The recent publication by Thomson Reuters of the list of Highly Cited Researchers and their institutions provides data much more interesting than simply knowing who are the most cited and which institutions hire them.
By providing data on secondary affiliations, the list inadvertently confirms the traffic in institutional affiliations used to boost institutions’ places in world university rankings.
Let us look more closely at the data…
The Highly Cited Researchers, or HCR, list contains 3,215 researchers. Of these, only 702 – about 22% – have more than one affiliation, as registered by them in their papers. Such a practice is normal since one can put more than one address in a paper (department, affiliated hospital, research centre etc).
In these cases, however, one would expect that this secondary address would, most often, be in the same country as the first address. HCR data shows that of these 702 researchers, 42% have a foreign country as their second address.
The distribution of the 3,215 on the HCR list shows that Saudi Arabia has 139 (82%) of ‘its’ 170 ‘researchers’ in the HCR list having that country as a second, not a first, address and only 31 have Saudi Arabia as first address (see Table 1).
By contrast, most researchers – that is, more than 90% – from highly developed countries like the United States, United Kingdom, Germany, France and Canada have their first address in their country, as expected.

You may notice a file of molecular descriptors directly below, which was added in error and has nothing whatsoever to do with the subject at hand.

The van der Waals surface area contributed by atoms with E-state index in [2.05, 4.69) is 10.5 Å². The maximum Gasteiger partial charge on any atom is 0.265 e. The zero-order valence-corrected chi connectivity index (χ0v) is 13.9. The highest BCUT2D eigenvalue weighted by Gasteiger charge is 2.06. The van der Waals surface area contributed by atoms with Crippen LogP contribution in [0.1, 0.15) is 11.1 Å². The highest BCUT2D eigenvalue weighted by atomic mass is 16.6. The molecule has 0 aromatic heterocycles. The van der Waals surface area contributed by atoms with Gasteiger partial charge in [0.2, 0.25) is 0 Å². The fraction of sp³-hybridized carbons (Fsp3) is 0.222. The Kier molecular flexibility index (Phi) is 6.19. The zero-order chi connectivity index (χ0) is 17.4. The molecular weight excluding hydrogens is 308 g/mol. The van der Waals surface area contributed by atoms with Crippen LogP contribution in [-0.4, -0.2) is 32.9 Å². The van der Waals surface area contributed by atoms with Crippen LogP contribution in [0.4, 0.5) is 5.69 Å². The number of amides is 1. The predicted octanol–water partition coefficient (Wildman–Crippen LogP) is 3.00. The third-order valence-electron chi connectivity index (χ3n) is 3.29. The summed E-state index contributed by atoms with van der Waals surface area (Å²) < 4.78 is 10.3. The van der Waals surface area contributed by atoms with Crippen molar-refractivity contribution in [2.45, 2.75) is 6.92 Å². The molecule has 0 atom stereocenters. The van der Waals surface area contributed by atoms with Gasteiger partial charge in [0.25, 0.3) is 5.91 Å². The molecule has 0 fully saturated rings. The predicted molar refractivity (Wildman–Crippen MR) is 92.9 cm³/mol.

Far behind Saudi Arabia, scientific powerhouses such as the US and UK have only 37 and 23 HCR indicating those countries as a foreign address on their paper.
Another interesting piece of data (see Table 2) is the frequency of the institutions coming up in the ‘secondary addresses’ used by the 702 researchers on the HCR list having more than one address on their papers (we are focusing only on institutions which appear at least 10 times in the secondary address). We see again that the most ‘attractive’ institution as a foreign second address is by far King Abdulaziz University, or KAU, in Saudi Arabia.
All these data certainly suggest that this particular institution has found a cheap way to be considered ‘excellent’ in world university rankings.
But the same data also suggests that some highly cited researchers may have found an easy way to get more money in exchange for transferring some ‘symbolic capital’ to a university other than the one that hires them full-time.
As Table 3 shows, nearly half of the researchers who have a foreign second address are in fact associated with Saudi Arabia.
For HCR from the US and China, the figures are even more than half. One might have expected a less concentrated distribution over many more institutions around the world.
We leave it to the reader to ponder the meaning of these tendencies, but they surely raise important questions about research ethics in a world based more and more on simplistic evaluations of the ‘quality’ of research and researchers.
* Yves Gingras is a professor at the University of Quebec at Montreal, Centre interuniversitaire de recherche sur la science et la technologie (CIRST) and scientific director at l'Observatoire des sciences et des technologies (OST-UQAM), Canada. Email: firstname.lastname@example.org.
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